Surge Mastercard

22 Jun 2020

Surge Mastercard: A card designed to help people with bad credit

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The Surge Mastercard, issued by Celtic Bank and serviced by Continental Finance, is designed to help people with bad credit or no credit at all start building their credit. 

An unsecured starter card

Celtic Bank considers individuals with less-than-stellar credit. Besides, it does report payment history to all three main consumer credit bureaus.  However, the point where the Surge Mastercard really stands out is that it claims to offer a way for you to get your hands on an unsecured credit card with a $500 credit limit.

Unfortunately, there’s no guarantee that the bank will approve you for the unsecured version of the Surge Mastercard. Depending on your creditworthiness, it may offer you a secured card instead. The thing is: without the guarantee of an unsecured card, the Surge Mastercard loses almost all of its appeal.

Surge Mastercard
The Surge Mastercard, issued by Celtic Bank and serviced by Continental Finance, is designed to help people with bad credit or no credit at all. (Picture: Serasa)

High fees

Accepting people with bad credit makes the card more expensive. The Surge Mastercard charges an eye-popping $125 annual fee your first year (after that the annual fee is $96). Doing the quick math, $125 is 25% of the card’s $500 credit limit. This is a pretty high percentage of your credit limit. And it gets worse. After your first year, the Surge Mastercard charges a $10 monthly maintenance fee once cardholders enter their second year.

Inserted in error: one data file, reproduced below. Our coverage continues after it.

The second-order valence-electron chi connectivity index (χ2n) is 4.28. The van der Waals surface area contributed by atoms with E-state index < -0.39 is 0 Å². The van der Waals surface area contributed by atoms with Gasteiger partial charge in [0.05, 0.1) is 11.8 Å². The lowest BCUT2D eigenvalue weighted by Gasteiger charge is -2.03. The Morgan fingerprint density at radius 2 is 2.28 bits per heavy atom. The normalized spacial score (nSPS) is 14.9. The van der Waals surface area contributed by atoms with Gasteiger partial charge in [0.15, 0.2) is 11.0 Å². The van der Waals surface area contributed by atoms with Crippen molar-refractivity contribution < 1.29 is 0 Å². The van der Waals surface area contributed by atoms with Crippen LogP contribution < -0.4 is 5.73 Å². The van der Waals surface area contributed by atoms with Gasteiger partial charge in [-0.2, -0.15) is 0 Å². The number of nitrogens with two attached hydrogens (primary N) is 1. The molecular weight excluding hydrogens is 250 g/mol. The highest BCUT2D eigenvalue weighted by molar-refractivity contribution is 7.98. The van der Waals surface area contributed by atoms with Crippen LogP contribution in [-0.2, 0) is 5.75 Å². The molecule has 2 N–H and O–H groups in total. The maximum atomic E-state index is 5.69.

The Surge Mastercard does reduce its annual fee to $96 in the second year. However, you’ll still pay $91 more in the combined annual fee and monthly maintenance fees in your second year than in your first year with the card. If you want to add an authorized user on the account, there’s a one-time fee for that too. It will cost you $30 per authorized user.

Sky-high interest rate

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The card charges a variable 29.90% annual percentage rate on purchases. If you do decide to apply for it and you’re approved, we recommend that you don’t carry a balance. 

Unclear upgrade path

The credit card in question offers no such guidelines for how or when it considers upgrading its secured cards to unsecured status. In the card’s agreement terms, Continental Finance states that your account will be reviewed for a credit limit increase after it’s been open for at least six months.

The Surge Mastercard should be considered only after you’ve reviewed other options on the market. Compare offers for cards for bad credit or secured credit cards to start. If you’re not sold after researching your other options, the card could be an option to consider and could help you build credit in the short term.

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